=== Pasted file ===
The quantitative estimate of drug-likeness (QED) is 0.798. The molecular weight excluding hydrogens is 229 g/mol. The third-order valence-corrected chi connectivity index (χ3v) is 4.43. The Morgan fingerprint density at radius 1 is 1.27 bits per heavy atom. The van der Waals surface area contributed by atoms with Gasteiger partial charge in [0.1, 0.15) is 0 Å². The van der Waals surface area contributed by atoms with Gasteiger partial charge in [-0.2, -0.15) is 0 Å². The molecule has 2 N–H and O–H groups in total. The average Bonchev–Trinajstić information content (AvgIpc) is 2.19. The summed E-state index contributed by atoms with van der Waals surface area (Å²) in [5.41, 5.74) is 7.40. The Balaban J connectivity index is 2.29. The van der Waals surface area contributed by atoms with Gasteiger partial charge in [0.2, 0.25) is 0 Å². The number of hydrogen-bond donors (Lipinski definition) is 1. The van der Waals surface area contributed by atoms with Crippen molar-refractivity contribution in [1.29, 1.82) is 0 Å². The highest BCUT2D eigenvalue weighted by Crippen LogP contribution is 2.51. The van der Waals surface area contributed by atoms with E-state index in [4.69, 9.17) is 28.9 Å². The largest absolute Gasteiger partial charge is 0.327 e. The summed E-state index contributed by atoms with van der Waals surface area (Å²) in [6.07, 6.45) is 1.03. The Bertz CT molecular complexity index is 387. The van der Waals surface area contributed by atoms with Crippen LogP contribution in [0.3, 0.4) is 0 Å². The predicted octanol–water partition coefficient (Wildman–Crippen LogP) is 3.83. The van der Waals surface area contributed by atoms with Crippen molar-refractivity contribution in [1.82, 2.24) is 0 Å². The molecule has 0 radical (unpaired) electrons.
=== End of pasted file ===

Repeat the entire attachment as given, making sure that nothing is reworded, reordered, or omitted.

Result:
The quantitative estimate of drug-likeness (QED) is 0.798. The molecular weight excluding hydrogens is 229 g/mol. The third-order valence-corrected chi connectivity index (χ3v) is 4.43. The Morgan fingerprint density at radius 1 is 1.27 bits per heavy atom. The van der Waals surface area contributed by atoms with Gasteiger partial charge in [0.1, 0.15) is 0 Å². The van der Waals surface area contributed by atoms with Gasteiger partial charge in [-0.2, -0.15) is 0 Å². The molecule has 2 N–H and O–H groups in total. The average Bonchev–Trinajstić information content (AvgIpc) is 2.19. The summed E-state index contributed by atoms with van der Waals surface area (Å²) in [5.41, 5.74) is 7.40. The Balaban J connectivity index is 2.29. The van der Waals surface area contributed by atoms with Gasteiger partial charge in [0.2, 0.25) is 0 Å². The number of hydrogen-bond donors (Lipinski definition) is 1. The van der Waals surface area contributed by atoms with Crippen molar-refractivity contribution in [1.29, 1.82) is 0 Å². The highest BCUT2D eigenvalue weighted by Crippen LogP contribution is 2.51. The van der Waals surface area contributed by atoms with E-state index in [4.69, 9.17) is 28.9 Å². The largest absolute Gasteiger partial charge is 0.327 e. The summed E-state index contributed by atoms with van der Waals surface area (Å²) in [6.07, 6.45) is 1.03. The Bertz CT molecular complexity index is 387. The van der Waals surface area contributed by atoms with Crippen LogP contribution in [0.3, 0.4) is 0 Å². The predicted octanol–water partition coefficient (Wildman–Crippen LogP) is 3.83. The van der Waals surface area contributed by atoms with Crippen molar-refractivity contribution in [1.82, 2.24) is 0 Å². The molecule has 0 radical (unpaired) electrons.